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Monday 27 January 2020
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Prisoner’s relatives demand answers on missing arm: was it shark bite or boat propeller?

Escaped prisoner Unil Phillip
Escaped prisoner Unil Phillip

Relatives of 47-year-old prison escapee Unil Phillip are questioning the authorities’ account of his death. He was found floating in the water around a Trinmar offshore platform on Monday. One of his arms was missing.

Relatives said they are yet to receive an official statement from the prison service and are only getting bits and pieces of information from investigating officers and social media. A close female relative told Newsday there appeared to be stab wounds to Phillip’s waist and chest.

“The reason we knew his body was found was because of social media. Nobody contacted us to say anything,” she said.

“He always complained of mistreatment from the prison officers. He was very sickly in his final days and we were hearing reports that they were withholding his medication from him.

“He knew he was going to die and he told us something like this was going to happen.”

Relatives also doubt whether Phillip tried to escape custody, as he was about to finish the final year of his six-year sentence for possession of a gun and marijuana.

“He had two children to live for and several businesses on the outside. He was looking forward to finishing this part of his life in prison and moving on. He had something to live for, so when something like this happens, when he’s so close to freedom, we can’t help but ask questions.”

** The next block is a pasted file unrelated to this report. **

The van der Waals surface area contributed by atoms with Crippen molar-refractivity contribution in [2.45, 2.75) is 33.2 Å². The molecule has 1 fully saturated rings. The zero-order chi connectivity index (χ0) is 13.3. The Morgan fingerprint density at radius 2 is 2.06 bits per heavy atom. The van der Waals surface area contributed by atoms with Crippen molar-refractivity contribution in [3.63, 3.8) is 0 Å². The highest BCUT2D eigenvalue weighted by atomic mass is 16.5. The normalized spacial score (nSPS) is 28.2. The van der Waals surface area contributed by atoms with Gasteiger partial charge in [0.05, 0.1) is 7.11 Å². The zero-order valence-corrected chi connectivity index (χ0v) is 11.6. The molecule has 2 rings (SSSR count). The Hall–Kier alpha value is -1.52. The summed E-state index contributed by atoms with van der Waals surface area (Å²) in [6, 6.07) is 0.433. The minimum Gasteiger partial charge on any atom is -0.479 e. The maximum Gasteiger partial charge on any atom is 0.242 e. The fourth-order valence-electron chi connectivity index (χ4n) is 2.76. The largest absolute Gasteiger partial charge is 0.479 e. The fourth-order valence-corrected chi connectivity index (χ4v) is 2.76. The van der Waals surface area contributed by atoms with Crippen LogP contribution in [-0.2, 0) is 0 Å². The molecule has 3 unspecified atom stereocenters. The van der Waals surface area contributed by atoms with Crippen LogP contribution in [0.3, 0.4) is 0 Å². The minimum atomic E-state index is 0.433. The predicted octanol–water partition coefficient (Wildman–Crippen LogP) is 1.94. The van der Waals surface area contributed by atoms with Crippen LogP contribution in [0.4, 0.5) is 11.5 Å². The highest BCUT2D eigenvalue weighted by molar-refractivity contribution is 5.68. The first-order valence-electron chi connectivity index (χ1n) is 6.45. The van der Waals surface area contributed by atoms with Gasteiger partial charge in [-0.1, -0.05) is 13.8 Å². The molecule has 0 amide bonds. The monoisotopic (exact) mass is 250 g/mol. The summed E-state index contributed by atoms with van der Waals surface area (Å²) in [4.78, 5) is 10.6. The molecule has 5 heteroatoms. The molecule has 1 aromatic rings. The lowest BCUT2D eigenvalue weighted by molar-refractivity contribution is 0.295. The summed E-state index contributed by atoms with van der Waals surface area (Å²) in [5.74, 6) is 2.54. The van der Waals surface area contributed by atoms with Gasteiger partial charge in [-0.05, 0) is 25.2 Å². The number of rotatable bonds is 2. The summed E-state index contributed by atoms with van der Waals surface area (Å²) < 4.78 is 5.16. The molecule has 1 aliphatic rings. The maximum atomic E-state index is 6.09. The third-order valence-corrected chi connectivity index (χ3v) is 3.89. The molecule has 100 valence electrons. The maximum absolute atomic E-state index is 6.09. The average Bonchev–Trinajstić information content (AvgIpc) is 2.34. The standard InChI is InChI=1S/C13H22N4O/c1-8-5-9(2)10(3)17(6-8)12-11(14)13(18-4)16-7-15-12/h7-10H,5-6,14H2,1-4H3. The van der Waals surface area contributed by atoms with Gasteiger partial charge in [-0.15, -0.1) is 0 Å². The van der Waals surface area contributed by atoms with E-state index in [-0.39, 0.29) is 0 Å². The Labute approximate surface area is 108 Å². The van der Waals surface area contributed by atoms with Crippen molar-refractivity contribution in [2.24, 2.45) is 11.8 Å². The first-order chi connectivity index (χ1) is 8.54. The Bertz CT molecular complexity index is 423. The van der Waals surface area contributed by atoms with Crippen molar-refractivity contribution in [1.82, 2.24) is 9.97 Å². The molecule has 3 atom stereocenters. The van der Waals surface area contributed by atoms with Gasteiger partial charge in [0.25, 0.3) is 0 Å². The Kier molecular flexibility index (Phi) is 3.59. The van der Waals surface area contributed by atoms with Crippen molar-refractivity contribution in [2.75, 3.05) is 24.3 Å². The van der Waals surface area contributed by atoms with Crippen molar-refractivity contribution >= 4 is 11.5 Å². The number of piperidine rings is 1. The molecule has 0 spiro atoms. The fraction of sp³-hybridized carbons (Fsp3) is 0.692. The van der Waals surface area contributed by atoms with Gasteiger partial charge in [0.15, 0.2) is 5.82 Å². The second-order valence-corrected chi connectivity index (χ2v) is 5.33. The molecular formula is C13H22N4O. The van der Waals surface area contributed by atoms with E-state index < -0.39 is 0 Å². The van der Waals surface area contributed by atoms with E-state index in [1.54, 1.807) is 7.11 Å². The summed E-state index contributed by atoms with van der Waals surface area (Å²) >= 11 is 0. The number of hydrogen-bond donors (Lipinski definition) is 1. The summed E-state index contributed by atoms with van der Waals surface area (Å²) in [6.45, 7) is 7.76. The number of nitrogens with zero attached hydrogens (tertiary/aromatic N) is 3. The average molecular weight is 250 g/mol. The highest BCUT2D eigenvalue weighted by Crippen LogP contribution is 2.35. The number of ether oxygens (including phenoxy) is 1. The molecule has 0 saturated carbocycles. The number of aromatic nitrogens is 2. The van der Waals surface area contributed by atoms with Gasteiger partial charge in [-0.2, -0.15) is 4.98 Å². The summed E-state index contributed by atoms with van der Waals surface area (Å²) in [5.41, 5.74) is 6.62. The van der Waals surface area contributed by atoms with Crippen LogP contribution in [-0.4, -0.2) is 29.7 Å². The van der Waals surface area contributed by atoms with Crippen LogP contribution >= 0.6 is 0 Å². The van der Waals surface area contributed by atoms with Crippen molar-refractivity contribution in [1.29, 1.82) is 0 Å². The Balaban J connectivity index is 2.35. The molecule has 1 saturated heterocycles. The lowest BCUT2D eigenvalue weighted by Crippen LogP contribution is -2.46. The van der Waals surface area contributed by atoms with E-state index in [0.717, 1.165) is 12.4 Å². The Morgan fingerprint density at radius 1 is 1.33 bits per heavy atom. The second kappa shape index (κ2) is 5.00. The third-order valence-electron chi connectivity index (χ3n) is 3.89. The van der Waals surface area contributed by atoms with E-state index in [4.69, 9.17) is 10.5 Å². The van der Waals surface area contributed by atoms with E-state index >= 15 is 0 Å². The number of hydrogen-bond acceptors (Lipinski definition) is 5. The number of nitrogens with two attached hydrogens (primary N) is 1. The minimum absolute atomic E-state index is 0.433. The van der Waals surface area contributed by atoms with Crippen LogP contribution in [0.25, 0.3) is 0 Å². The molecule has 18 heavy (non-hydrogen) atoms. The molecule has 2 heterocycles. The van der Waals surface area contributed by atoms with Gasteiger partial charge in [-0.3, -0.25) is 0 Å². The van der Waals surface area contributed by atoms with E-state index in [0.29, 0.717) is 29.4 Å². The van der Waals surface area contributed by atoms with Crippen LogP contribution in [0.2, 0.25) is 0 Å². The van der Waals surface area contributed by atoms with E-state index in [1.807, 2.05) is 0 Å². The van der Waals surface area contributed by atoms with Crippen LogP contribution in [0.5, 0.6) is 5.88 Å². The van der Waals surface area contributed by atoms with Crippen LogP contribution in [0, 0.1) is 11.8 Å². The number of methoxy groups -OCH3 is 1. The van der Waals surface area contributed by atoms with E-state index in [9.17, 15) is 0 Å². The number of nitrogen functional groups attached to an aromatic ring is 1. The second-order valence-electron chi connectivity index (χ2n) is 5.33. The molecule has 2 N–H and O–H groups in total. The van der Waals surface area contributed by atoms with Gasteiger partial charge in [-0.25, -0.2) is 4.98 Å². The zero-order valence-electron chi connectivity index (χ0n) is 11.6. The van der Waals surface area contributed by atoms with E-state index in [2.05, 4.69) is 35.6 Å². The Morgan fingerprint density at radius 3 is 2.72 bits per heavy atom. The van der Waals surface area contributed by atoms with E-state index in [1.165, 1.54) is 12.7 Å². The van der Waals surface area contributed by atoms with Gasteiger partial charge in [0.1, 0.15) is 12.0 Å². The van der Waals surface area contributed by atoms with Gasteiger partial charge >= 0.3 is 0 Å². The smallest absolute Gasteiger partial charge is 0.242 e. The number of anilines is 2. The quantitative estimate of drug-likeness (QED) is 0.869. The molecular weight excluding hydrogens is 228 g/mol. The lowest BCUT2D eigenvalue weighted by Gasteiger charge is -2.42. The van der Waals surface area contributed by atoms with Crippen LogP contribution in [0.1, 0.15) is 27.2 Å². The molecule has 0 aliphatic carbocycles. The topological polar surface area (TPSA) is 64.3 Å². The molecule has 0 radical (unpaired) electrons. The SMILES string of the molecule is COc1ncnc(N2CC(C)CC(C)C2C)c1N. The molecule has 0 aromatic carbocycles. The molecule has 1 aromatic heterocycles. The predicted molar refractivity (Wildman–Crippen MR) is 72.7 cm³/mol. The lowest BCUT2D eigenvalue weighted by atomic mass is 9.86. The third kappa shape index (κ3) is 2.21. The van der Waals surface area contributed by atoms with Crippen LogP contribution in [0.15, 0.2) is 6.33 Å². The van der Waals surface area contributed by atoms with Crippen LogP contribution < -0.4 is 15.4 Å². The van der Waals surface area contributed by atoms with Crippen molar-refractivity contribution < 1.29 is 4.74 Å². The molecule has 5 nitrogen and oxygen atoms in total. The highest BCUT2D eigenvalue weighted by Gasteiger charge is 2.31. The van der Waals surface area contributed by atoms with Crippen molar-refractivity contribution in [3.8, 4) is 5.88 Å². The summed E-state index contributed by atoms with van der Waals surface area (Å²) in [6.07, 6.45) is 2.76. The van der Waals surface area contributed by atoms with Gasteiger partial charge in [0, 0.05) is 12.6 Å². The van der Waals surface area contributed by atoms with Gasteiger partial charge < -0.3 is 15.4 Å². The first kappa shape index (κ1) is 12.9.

Relatives also confirmed while an autopsy was done yesterday, they were not given any documents stating the cause of death, as the body was claimed by the State.

One relative who asked to be identified only as “Sheig” said many details are still unclear, as some officers claim Phillip’s missing arm was lost to a shark bite, while others insist, it was from a boat propeller.

Prisons Commissioner Gerard Wilson said from the reports he received, Phillip died of drowning and that his family originally relinquished custody of the body to the State, as they were unable to hold a funeral. However, he said, the family later changed their minds and asked for the body.

“They made the request after all the documents have already been signed, and now they need to reapply for the custody of the body, which is complicated, as it was found at sea,” he explained.

Asked the procedure for burying prisoners, Wilson said all prisoners, once convicted, become wards of the State and may be buried by the State unless relatives specially request custody of the body.

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